The Implications of Mentalization for Helping People Grow (in psychotherapy or other ways)

When you are with someone who is not mentalizing, it is impossible to have a rational discussion with him. That is because he has a rigid position that is heavily influenced by his own internal beliefs and he cannot bring an open mind to the conversation. For example, if he perceives himself as a victim, he will see everything that happens to him as victimization by a cruel world, and if you try to explore with him how he might have contributed to the outcome by some of his actions, he will not agree and will probably feel victimized by you. This is fairly characteristic of many adolescents, and actually occurs in all of us if we are stressed to an extreme enough degree. One of the ways I see “normal” people let go of their mentalizing is when that person is a parent who is desperately worried about his child. In that case, the internal perception of helplessness in an uncaring world (if people really cared, they would do something!) is so overwhelming that the parent cannot imagine a situation in which there is nothing to be done but wait. Another situation is in high conflict divorces in which each parent perceives him or herself as the victim of the other, and cannot empathize with the other at all. 

Fonagy stressed the need to insist on a mentalizing process in therapeutic or other helping engagements. This means that if the person you are working with insists on taking a “non-mentalizing”, or irrational and highly personalized point of view, you must focus on bringing the conversation into a mentalizing one instead of just “hearing out” a lengthy non-mentalizing explanation from the other person. That is because the “hearing out” is deceptive in that it involves the person reestablishing his rigid point of view instead of presenting an opinon that is open to alternative perspectives. Fonagy points out that when your interactive partner is not mentalizing, you stop mentalizing!

Most of the patients Fonagy has studied from the point of mentalization have a diagnosis of Borderline Personality Disorder, but he makes the point that we are all vulnerable to lose our capacity to mentalize under extreme stress. This personality disorder (BPD), he thinks, is a developmental problem, in other words, the failure to develop a competency (mentalization) that it is possible to still develop. Twin studies suggest that it is heritable and it is also associated with early maternal separation and abuse (Belsky, Caspi, Arnseneault, Bleidorn, Fonagy et al, 2012, Dev. and Psychopathology).  This suggests that children with a family history of mental illness (any kind) and early parental separation, neglect, or abuse, should be the primary focus of attention of mental health clinicians.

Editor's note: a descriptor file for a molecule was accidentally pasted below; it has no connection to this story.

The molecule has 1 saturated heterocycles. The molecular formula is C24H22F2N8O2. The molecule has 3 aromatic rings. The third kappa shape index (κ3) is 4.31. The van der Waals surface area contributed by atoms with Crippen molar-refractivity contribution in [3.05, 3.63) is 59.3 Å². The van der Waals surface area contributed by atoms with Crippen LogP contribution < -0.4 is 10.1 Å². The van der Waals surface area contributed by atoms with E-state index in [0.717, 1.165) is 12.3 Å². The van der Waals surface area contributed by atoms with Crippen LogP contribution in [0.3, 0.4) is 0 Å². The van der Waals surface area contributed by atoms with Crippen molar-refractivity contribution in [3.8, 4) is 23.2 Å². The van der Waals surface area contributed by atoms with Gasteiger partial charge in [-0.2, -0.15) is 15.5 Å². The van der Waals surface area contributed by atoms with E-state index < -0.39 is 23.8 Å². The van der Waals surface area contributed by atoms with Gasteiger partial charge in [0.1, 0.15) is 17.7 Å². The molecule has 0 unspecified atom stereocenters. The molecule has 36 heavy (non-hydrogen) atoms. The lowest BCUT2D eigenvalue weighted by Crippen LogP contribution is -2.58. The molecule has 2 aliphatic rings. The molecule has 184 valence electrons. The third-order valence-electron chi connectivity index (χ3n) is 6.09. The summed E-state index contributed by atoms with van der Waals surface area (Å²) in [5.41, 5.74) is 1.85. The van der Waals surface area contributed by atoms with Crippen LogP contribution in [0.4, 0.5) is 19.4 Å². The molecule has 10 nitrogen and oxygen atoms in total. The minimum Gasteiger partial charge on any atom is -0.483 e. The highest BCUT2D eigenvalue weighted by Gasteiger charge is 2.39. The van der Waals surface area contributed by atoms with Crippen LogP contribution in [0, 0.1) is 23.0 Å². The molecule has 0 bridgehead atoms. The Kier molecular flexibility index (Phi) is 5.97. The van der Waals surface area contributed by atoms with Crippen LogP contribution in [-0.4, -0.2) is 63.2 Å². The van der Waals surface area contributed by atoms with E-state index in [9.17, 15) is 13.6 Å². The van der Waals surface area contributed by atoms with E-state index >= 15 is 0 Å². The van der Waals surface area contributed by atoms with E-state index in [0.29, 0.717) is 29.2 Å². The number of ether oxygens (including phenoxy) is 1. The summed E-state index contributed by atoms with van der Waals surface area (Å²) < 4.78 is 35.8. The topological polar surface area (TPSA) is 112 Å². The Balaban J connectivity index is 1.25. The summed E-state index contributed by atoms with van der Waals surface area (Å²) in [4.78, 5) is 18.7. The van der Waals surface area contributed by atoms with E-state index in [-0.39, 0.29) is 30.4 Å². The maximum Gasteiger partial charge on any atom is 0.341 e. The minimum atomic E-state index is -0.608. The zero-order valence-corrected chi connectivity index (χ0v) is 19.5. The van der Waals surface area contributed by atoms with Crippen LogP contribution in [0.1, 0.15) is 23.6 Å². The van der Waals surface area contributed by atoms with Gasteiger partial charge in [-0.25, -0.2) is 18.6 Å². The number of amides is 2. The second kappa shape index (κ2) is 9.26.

Fonagy reiterates the genetics and early environmental influences activating the attachment system and disrupting mentalization, giving way to a disorganized sense of self and three problematic activities:

1. Psychic equivalence – in which a person thinks that just because they are thinking something, it is automatically true. Flashbacks are an extreme example, and intolerance of alternative perspectives is a more ordinary one.

2. Pretend mode – the mental world is decoupled from external reality. For example, a woman can be completely convinced that a man in her office is infatuated with her even though he has never given her evidence of this.

3. Teleological mode – physical action is seen as the only way to modify someone else’s mental state. An example is when a person insists on concrete evidence of your caring for them – including extra sessions or telephone calls or physical touching.

Fonagy recommends certain techniques for helping your interactive partner (patient, client, etc) to mentalize:

1. Take a stance of active questioning and “not knowing”. That means that you do not presume to know what is going on until the other person explains it to you. While “not knowing”, you gently insist on alternative perspectives. (“Of course, I don’t know, but when I think about it, it occurs to me that X might be happening instead of Y.”) 

2. Monitor your own mistakes. That means acknowledging your inability to really know what is in the other’s mind and apologize for your mistakes.

3. Empathy.

4. Curiosity about the other’s experience.

5. Staying in the present instead of moving to the past.

6. Lower arousal by bringing it back to you: “What have I said that bothered you?”

7. Quickly step back if the person seems to be losing control.

8. Highlight the experience of “feeling felt”.

9. Identify a break in mentalizing and “rewind” to the moment before.

10. The main idea is to “create a space” in which the rhythms of mentalizing can occur, a safe place where you collaborate in creating a more flexible and adaptive meaning about what is bothering the person.

Fonagy has a new book out about how to understand mentalizing and how to practice it: 

Anthony W. Bateman and Peter Fonagy, Handbook of Mentalizing in Mental Health Practice, American Psychiatric Association, 2012.

Read this blog in Spanish.